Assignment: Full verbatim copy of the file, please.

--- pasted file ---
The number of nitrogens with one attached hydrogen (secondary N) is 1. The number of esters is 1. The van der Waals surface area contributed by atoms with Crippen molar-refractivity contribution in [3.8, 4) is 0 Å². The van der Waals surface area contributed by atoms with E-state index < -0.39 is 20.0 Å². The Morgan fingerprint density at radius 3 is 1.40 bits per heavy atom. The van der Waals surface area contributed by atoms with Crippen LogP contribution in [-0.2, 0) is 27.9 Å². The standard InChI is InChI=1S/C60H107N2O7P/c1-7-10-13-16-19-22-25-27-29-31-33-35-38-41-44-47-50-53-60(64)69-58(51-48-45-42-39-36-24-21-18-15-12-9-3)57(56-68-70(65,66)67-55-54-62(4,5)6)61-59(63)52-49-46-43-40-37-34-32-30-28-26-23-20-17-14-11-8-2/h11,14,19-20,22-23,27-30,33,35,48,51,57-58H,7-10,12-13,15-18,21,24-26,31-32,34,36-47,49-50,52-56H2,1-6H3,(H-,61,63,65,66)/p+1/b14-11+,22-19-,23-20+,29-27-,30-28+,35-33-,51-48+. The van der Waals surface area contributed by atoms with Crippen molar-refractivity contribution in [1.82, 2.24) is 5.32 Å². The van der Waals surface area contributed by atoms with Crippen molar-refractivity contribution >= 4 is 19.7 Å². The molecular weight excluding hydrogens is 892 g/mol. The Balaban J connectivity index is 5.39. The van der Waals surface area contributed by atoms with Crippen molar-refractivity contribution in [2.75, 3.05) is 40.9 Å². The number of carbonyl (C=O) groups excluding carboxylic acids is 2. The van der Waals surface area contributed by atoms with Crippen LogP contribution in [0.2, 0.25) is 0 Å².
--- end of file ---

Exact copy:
The number of nitrogens with one attached hydrogen (secondary N) is 1. The number of esters is 1. The van der Waals surface area contributed by atoms with Crippen molar-refractivity contribution in [3.8, 4) is 0 Å². The van der Waals surface area contributed by atoms with E-state index < -0.39 is 20.0 Å². The Morgan fingerprint density at radius 3 is 1.40 bits per heavy atom. The van der Waals surface area contributed by atoms with Crippen LogP contribution in [-0.2, 0) is 27.9 Å². The standard InChI is InChI=1S/C60H107N2O7P/c1-7-10-13-16-19-22-25-27-29-31-33-35-38-41-44-47-50-53-60(64)69-58(51-48-45-42-39-36-24-21-18-15-12-9-3)57(56-68-70(65,66)67-55-54-62(4,5)6)61-59(63)52-49-46-43-40-37-34-32-30-28-26-23-20-17-14-11-8-2/h11,14,19-20,22-23,27-30,33,35,48,51,57-58H,7-10,12-13,15-18,21,24-26,31-32,34,36-47,49-50,52-56H2,1-6H3,(H-,61,63,65,66)/p+1/b14-11+,22-19-,23-20+,29-27-,30-28+,35-33-,51-48+. The van der Waals surface area contributed by atoms with Crippen molar-refractivity contribution in [1.82, 2.24) is 5.32 Å². The van der Waals surface area contributed by atoms with Crippen molar-refractivity contribution >= 4 is 19.7 Å². The molecular weight excluding hydrogens is 892 g/mol. The Balaban J connectivity index is 5.39. The van der Waals surface area contributed by atoms with Crippen molar-refractivity contribution in [2.75, 3.05) is 40.9 Å². The number of carbonyl (C=O) groups excluding carboxylic acids is 2. The van der Waals surface area contributed by atoms with Crippen LogP contribution in [0.2, 0.25) is 0 Å².